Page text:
Although HSA is much more common in senior dogs aged between 8 and 12 years, Cornell’s Baker Institute found dogs as young as 2 and as old as 15 were being diagnosed with HSA. “Why dogs are particularly susceptible is unknown, but hemangiosarcoma of the internal organs is very rarely seen in livestock like horses, cows, and goats,” says Sams. On rare occasions, HSA can occur in cats.
Hemangiosarcoma in Dogs: Diagnosis, Treatment, and Prognosis
There are no easy lab tests that can diagnose hemangiosarcoma. X-rays and ultrasounds will show the size and location of a mass but won’t definitively tell you if your dog has cancer. “Right now,” says Sams, “the only way to truly diagnose HSA is to surgically remove the affected tissue and send it to a pathologist.” But doing that must be done by a veterinary surgeon, as it is complicated and possibly dangerous.
After Fin’s ultrasound, the veterinary radiologist explained that since the mass he saw in the spleen had bled internally and spread to the liver, the cause was almost certainly hemangiosarcoma. But he couldn’t say for sure. “Dogs with no identifiable metastases at the time of diagnosis that are treated aggressively with chemotherapy and radiation may live up to six months longer. The costs of these treatments can easily surpass $6,000 to $10,000,” says Sams. Since Fin’s cancer had already metastasized, chemo was not a good option for him and won’t be for every dog with HSA.
When a dog is diagnosed with hemangiosarcoma, and it’s too late to treat it, studies show the dog is most likely to live only a few more weeks. “Survival times usually do not exceed one year, even with surgical and chemotherapeutic treatments,” says Sams. I lost Fin within three weeks.
Research for Early Detection
There are no known preventatives or screening tests available for canine hemangiosarcoma. New, effective diagnostic tests are urgently needed to catch HSA at an earlier stage and allow for better treatment. But research is being done to learn more about HSA.
- Cornell’s Coonrod Lab received a grant from the AKC Canine Health Foundation to develop ways to identify HSA and differentiate it from non-life-threatening conditions. This could make earlier detection possible and help dog owners make more informed decisions about what treatments to try based on the dog’s chance for long-term survival. Screening of “at-risk” breeds at annual wellness checkups could detect HSA in the early stages, allowing surgery on the spleen while the dog is stable (and before the cancer has metastasized).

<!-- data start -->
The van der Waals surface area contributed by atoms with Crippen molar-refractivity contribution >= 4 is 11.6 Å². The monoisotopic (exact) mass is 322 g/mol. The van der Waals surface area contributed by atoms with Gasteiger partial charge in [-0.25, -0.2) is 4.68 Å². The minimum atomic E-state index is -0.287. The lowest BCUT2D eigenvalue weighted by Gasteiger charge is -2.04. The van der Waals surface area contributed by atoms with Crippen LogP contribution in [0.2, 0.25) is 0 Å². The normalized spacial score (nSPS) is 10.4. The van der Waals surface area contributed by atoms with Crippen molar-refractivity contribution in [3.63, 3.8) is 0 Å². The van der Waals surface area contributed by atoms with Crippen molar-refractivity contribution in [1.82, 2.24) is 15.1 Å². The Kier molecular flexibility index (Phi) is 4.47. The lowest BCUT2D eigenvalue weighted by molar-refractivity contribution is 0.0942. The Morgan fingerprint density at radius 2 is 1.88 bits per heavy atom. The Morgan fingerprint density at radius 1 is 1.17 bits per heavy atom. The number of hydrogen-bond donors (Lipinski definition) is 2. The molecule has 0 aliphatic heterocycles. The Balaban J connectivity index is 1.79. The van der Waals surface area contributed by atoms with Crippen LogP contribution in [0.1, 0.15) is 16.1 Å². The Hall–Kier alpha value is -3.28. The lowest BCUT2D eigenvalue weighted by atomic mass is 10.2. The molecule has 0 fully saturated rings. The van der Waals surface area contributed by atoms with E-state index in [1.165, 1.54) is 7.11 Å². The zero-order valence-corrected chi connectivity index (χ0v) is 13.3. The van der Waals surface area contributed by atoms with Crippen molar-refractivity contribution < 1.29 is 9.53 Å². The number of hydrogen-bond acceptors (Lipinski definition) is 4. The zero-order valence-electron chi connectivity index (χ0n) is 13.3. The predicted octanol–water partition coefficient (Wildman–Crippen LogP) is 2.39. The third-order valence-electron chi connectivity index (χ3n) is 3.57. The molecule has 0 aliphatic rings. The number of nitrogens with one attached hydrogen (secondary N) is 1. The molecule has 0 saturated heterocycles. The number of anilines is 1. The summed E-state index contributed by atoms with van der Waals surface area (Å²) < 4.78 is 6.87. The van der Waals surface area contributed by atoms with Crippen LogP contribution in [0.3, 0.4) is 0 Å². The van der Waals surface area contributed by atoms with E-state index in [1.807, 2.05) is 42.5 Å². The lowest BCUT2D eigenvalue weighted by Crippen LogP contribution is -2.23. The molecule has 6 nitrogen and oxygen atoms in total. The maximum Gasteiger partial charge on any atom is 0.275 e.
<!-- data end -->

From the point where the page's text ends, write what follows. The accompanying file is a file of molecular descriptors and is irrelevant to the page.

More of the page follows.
- Tufts Cummings School of Veterinary Medicine is researching a blood test for early detection and working to identify which genetic changes may drive resistance to therapy.
- A clinical trial at the University of Pennsylvania School of Veterinary Medicine will examine the safety and efficacy of a chemotherapy drug called Copanlisib (used to slow the growth and spread of human cancers).
- The Shine On Project at the University of Minnesota College of Veterinary Medicine is conducting research to develop a simple and reliable test that can be used to predict the risk of dogs developing hemangiosarcoma, as well as other types of cancer. They are also examining a possible way to intervene in the development of HSA to prevent or delay its onset.
- The Morris Animal Foundation is conducting a lifetime study of Golden Retrievers to investigate risk factors for cancer and determine the frequency of diagnosis of four types of cancer, including hemangiosarcoma, lymphoma, osteosarcoma, and high-grade mast cell tumors. After 10 years of research, data shows that 75% of study dogs’ deaths are cancer-related. Of those cancer deaths, almost 70% of the canine patients had hemangiosarcoma.